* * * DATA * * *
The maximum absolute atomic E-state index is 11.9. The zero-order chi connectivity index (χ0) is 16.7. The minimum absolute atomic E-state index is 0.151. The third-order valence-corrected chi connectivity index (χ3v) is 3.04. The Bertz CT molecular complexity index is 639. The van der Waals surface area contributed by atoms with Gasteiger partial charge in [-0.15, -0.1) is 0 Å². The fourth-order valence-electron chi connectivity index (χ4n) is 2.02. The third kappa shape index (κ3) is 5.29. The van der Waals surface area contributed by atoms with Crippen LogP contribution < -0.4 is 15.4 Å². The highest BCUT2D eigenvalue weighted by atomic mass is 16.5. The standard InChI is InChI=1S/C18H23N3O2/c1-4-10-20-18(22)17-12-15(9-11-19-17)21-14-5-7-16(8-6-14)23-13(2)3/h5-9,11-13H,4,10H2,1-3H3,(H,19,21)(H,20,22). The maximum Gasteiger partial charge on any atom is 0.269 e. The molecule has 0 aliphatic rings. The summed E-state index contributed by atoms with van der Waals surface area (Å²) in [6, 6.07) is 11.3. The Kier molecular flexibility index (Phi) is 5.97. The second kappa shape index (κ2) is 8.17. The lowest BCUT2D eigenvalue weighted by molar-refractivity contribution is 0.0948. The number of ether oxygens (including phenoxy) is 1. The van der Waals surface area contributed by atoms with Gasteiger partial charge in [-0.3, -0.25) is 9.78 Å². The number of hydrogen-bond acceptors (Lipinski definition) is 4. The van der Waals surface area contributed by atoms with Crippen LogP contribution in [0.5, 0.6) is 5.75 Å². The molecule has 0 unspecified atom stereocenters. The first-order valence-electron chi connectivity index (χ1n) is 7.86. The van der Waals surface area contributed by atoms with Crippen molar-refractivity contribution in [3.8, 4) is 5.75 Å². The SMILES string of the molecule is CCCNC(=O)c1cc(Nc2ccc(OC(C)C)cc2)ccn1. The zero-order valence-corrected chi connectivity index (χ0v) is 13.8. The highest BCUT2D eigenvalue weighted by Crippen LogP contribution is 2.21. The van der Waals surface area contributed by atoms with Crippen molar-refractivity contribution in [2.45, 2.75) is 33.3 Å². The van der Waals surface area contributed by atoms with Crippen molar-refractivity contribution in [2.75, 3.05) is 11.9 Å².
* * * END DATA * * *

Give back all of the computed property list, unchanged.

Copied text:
The maximum absolute atomic E-state index is 11.9. The zero-order chi connectivity index (χ0) is 16.7. The minimum absolute atomic E-state index is 0.151. The third-order valence-corrected chi connectivity index (χ3v) is 3.04. The Bertz CT molecular complexity index is 639. The van der Waals surface area contributed by atoms with Gasteiger partial charge in [-0.15, -0.1) is 0 Å². The fourth-order valence-electron chi connectivity index (χ4n) is 2.02. The third kappa shape index (κ3) is 5.29. The van der Waals surface area contributed by atoms with Crippen LogP contribution < -0.4 is 15.4 Å². The highest BCUT2D eigenvalue weighted by atomic mass is 16.5. The standard InChI is InChI=1S/C18H23N3O2/c1-4-10-20-18(22)17-12-15(9-11-19-17)21-14-5-7-16(8-6-14)23-13(2)3/h5-9,11-13H,4,10H2,1-3H3,(H,19,21)(H,20,22). The maximum Gasteiger partial charge on any atom is 0.269 e. The molecule has 0 aliphatic rings. The summed E-state index contributed by atoms with van der Waals surface area (Å²) in [6, 6.07) is 11.3. The Kier molecular flexibility index (Phi) is 5.97. The second kappa shape index (κ2) is 8.17. The lowest BCUT2D eigenvalue weighted by molar-refractivity contribution is 0.0948. The number of ether oxygens (including phenoxy) is 1. The van der Waals surface area contributed by atoms with Gasteiger partial charge in [-0.3, -0.25) is 9.78 Å². The number of hydrogen-bond acceptors (Lipinski definition) is 4. The van der Waals surface area contributed by atoms with Crippen LogP contribution in [0.5, 0.6) is 5.75 Å². The molecule has 0 unspecified atom stereocenters. The first-order valence-electron chi connectivity index (χ1n) is 7.86. The van der Waals surface area contributed by atoms with Crippen molar-refractivity contribution in [3.8, 4) is 5.75 Å². The SMILES string of the molecule is CCCNC(=O)c1cc(Nc2ccc(OC(C)C)cc2)ccn1. The zero-order valence-corrected chi connectivity index (χ0v) is 13.8. The highest BCUT2D eigenvalue weighted by Crippen LogP contribution is 2.21. The van der Waals surface area contributed by atoms with Crippen molar-refractivity contribution in [2.45, 2.75) is 33.3 Å². The van der Waals surface area contributed by atoms with Crippen molar-refractivity contribution in [2.75, 3.05) is 11.9 Å².